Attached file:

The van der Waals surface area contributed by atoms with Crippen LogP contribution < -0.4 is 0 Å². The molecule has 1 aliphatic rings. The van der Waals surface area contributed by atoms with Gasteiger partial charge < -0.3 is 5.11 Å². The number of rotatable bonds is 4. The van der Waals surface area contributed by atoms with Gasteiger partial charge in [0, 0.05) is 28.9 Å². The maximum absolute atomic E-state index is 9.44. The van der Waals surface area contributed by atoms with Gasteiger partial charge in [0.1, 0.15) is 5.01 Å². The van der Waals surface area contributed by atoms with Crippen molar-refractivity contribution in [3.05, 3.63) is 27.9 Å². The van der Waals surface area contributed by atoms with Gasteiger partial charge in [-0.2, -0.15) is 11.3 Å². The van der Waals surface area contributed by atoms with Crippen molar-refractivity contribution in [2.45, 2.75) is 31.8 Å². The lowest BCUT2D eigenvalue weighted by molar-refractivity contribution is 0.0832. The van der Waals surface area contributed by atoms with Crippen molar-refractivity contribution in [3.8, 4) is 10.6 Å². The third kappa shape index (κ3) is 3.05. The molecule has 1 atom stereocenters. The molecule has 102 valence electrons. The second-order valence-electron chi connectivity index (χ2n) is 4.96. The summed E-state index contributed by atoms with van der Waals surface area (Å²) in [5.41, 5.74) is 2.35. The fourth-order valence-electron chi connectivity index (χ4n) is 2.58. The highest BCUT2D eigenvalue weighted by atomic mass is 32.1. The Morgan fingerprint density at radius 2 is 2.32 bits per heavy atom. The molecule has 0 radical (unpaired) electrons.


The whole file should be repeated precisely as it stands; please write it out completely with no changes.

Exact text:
The van der Waals surface area contributed by atoms with Crippen LogP contribution < -0.4 is 0 Å². The molecule has 1 aliphatic rings. The van der Waals surface area contributed by atoms with Gasteiger partial charge < -0.3 is 5.11 Å². The number of rotatable bonds is 4. The van der Waals surface area contributed by atoms with Gasteiger partial charge in [0, 0.05) is 28.9 Å². The maximum absolute atomic E-state index is 9.44. The van der Waals surface area contributed by atoms with Gasteiger partial charge in [0.1, 0.15) is 5.01 Å². The van der Waals surface area contributed by atoms with Crippen molar-refractivity contribution in [3.05, 3.63) is 27.9 Å². The van der Waals surface area contributed by atoms with Gasteiger partial charge in [-0.2, -0.15) is 11.3 Å². The van der Waals surface area contributed by atoms with Crippen molar-refractivity contribution in [2.45, 2.75) is 31.8 Å². The lowest BCUT2D eigenvalue weighted by molar-refractivity contribution is 0.0832. The van der Waals surface area contributed by atoms with Crippen molar-refractivity contribution in [3.8, 4) is 10.6 Å². The third kappa shape index (κ3) is 3.05. The molecule has 1 atom stereocenters. The molecule has 102 valence electrons. The second-order valence-electron chi connectivity index (χ2n) is 4.96. The summed E-state index contributed by atoms with van der Waals surface area (Å²) in [5.41, 5.74) is 2.35. The fourth-order valence-electron chi connectivity index (χ4n) is 2.58. The highest BCUT2D eigenvalue weighted by atomic mass is 32.1. The Morgan fingerprint density at radius 2 is 2.32 bits per heavy atom. The molecule has 0 radical (unpaired) electrons.